The first witness at the sexual assault trial of Jian Ghomeshi has described how the former radio star appeared to be a “perfect gentleman” before pulling her hair and striking her on the head on two separate occasions.
“It felt almost like a rage, [in] that it wasn’t there the second before he did it,” the woman told a packed Toronto court on Monday, at the start of the first trial to result from a string of sexual assault allegations against the Canadian radio celebrity.
Ghomeshi faces three charges of sexual assault and one count of overcoming resistance by choking. The choking count carries the steepest penalty, with the possibility of years in prison. A fourth sexual assault charge is the subject of a separate criminal trial due to begin this summer.
The charges represent accusations by four women. But nearly 20 individuals have come forward to law enforcement and media to accuse the former CBC star of violent sexual abuse. Ghomeshi denies all the charges, saying that any sexual activities with the women were consensual.
Ghomeshi’s first accuser said she met Ghomeshi in late 2002, and went on two dates with him marked by escalating violence. For the first date, the two spent a half hour at a pub across the street from the set of Ghomeshi’s CBC TV show, Play. Afterwards, he drove her to her car.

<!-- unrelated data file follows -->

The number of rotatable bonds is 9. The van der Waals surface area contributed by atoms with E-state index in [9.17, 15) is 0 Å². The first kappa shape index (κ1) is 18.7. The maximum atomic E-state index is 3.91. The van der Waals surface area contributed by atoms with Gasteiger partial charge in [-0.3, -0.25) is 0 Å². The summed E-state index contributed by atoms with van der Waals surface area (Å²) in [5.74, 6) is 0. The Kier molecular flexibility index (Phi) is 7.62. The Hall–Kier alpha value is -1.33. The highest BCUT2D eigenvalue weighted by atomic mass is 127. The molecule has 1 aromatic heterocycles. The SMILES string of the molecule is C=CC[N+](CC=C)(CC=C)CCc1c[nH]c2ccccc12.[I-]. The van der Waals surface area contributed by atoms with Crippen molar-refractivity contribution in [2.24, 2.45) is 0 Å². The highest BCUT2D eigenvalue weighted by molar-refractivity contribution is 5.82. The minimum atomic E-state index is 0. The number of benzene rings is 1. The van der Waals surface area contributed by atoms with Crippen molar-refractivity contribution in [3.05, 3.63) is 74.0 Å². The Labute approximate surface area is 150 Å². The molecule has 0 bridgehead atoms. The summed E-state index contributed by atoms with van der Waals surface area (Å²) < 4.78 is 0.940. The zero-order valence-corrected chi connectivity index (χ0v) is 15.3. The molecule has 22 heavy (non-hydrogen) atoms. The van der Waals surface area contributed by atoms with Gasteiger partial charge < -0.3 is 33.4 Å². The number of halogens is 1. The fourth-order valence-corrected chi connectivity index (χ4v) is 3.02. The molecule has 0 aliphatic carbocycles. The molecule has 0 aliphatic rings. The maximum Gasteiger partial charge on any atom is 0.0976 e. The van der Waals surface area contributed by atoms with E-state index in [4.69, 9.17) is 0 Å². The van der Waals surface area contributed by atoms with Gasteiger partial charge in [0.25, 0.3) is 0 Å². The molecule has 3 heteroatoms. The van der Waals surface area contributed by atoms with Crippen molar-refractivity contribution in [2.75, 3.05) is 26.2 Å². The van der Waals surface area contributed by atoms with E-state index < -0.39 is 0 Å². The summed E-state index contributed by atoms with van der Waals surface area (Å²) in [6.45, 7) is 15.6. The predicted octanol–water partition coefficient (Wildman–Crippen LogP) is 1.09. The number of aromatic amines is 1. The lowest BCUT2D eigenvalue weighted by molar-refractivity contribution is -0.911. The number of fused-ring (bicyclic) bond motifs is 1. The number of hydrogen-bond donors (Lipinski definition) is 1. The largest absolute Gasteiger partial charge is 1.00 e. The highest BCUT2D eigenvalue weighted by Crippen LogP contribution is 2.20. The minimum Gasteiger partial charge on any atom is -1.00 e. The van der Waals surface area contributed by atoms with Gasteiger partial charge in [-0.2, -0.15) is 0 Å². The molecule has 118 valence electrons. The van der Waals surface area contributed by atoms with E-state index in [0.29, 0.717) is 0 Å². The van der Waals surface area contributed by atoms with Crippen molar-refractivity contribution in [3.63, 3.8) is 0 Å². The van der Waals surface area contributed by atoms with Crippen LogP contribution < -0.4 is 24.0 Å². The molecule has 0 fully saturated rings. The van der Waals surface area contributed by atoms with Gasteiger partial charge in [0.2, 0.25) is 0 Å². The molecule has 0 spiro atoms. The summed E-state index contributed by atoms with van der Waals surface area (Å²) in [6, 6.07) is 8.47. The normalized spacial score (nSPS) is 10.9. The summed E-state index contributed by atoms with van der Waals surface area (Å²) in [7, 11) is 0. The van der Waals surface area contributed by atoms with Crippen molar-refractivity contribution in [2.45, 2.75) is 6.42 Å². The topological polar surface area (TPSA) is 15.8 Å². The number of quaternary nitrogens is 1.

She was charmed, she said, that he drove a yellow Volkswagen beetle.
“I remember thinking he’s funny, he’s charming, he’s intelligent, he opens doors,” the woman testified. “I thought he’s a perfect gentleman. I thought, what a nice guy … He’s driving a car that reminds me of a 1960s Disney movie … I’m feeling very safe with him at the moment when I’m with him.”
The two briefly kissed in the front seat, she said, when without warning, Ghomeshi yanked her head back with a violent tug of her hair. “It was painful and sudden,” she testified.
“He said something along the lines of, ‘Do you like it like that?’ And I don’t like that.” Ghomeshi made a “switch back” to his sweet demeanor, she said. She got into her own car not long after, she testified, wondering if he realized his own strength.
Their second one-on-one encounter, in the first week of January 2003, began when the woman and a friend attended another taping of Ghomeshi’s show, she testified.
After her friend went home, she and Ghomeshi went to his home in South Riverdale. The two flirted and kissed until Ghomeshi moved behind her and jerked her hair with force that brought her to her knees. He punched her in the right side of her head three times, she testified, with what felt like a closed fist.
“I’m terrified, I don’t know why he’s doing this. I don’t know if he’s gonna stop, can I take this pain? And my ears are ringing, and I thought I’m going to faint.” As she began to cry, Ghomeshi called her a cab and ordered her to leave, she said. She did not report her allegations to police until fall of 2014.
The accusations against Ghomeshi, which first emerged in fall 2014, stunned fans of the popular folk artist turned radio personality and his hugely popular program with the Canadian Broadcasting Corporation, Q.